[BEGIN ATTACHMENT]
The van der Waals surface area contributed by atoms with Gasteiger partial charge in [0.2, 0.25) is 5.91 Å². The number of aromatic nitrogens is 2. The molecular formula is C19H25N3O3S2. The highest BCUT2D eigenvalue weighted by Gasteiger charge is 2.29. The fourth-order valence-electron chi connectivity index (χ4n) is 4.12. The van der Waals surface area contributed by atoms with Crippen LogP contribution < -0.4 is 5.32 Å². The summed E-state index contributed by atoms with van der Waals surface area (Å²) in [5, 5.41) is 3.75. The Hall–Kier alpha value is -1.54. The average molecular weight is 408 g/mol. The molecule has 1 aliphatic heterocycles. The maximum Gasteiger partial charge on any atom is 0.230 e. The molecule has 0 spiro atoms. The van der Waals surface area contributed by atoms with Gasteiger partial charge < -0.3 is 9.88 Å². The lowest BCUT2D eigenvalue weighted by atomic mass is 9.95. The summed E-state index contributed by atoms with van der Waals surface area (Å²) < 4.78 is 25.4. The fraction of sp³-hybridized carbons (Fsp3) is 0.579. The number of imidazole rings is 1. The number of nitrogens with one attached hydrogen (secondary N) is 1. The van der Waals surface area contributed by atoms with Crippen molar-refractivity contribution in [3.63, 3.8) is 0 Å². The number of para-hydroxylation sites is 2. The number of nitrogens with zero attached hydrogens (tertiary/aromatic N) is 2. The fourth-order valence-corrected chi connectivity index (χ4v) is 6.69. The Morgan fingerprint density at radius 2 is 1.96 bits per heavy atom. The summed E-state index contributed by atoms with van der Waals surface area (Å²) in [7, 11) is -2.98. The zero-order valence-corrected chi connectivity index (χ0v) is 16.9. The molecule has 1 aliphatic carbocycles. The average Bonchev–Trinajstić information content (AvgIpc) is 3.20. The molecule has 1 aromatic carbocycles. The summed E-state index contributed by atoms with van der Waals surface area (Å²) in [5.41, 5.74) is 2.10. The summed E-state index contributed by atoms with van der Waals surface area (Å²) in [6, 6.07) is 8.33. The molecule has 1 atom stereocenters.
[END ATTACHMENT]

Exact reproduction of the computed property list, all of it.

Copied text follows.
The van der Waals surface area contributed by atoms with Gasteiger partial charge in [0.2, 0.25) is 5.91 Å². The number of aromatic nitrogens is 2. The molecular formula is C19H25N3O3S2. The highest BCUT2D eigenvalue weighted by Gasteiger charge is 2.29. The fourth-order valence-electron chi connectivity index (χ4n) is 4.12. The van der Waals surface area contributed by atoms with Crippen LogP contribution < -0.4 is 5.32 Å². The summed E-state index contributed by atoms with van der Waals surface area (Å²) in [5, 5.41) is 3.75. The Hall–Kier alpha value is -1.54. The average molecular weight is 408 g/mol. The molecule has 1 aliphatic heterocycles. The maximum Gasteiger partial charge on any atom is 0.230 e. The molecule has 0 spiro atoms. The van der Waals surface area contributed by atoms with Gasteiger partial charge < -0.3 is 9.88 Å². The lowest BCUT2D eigenvalue weighted by atomic mass is 9.95. The summed E-state index contributed by atoms with van der Waals surface area (Å²) < 4.78 is 25.4. The fraction of sp³-hybridized carbons (Fsp3) is 0.579. The number of imidazole rings is 1. The number of nitrogens with one attached hydrogen (secondary N) is 1. The van der Waals surface area contributed by atoms with Crippen molar-refractivity contribution in [3.63, 3.8) is 0 Å². The number of para-hydroxylation sites is 2. The number of nitrogens with zero attached hydrogens (tertiary/aromatic N) is 2. The fourth-order valence-corrected chi connectivity index (χ4v) is 6.69. The Morgan fingerprint density at radius 2 is 1.96 bits per heavy atom. The summed E-state index contributed by atoms with van der Waals surface area (Å²) in [7, 11) is -2.98. The zero-order valence-corrected chi connectivity index (χ0v) is 16.9. The molecule has 1 aliphatic carbocycles. The average Bonchev–Trinajstić information content (AvgIpc) is 3.20. The molecule has 1 aromatic carbocycles. The summed E-state index contributed by atoms with van der Waals surface area (Å²) in [5.41, 5.74) is 2.10. The summed E-state index contributed by atoms with van der Waals surface area (Å²) in [6, 6.07) is 8.33. The molecule has 1 atom stereocenters.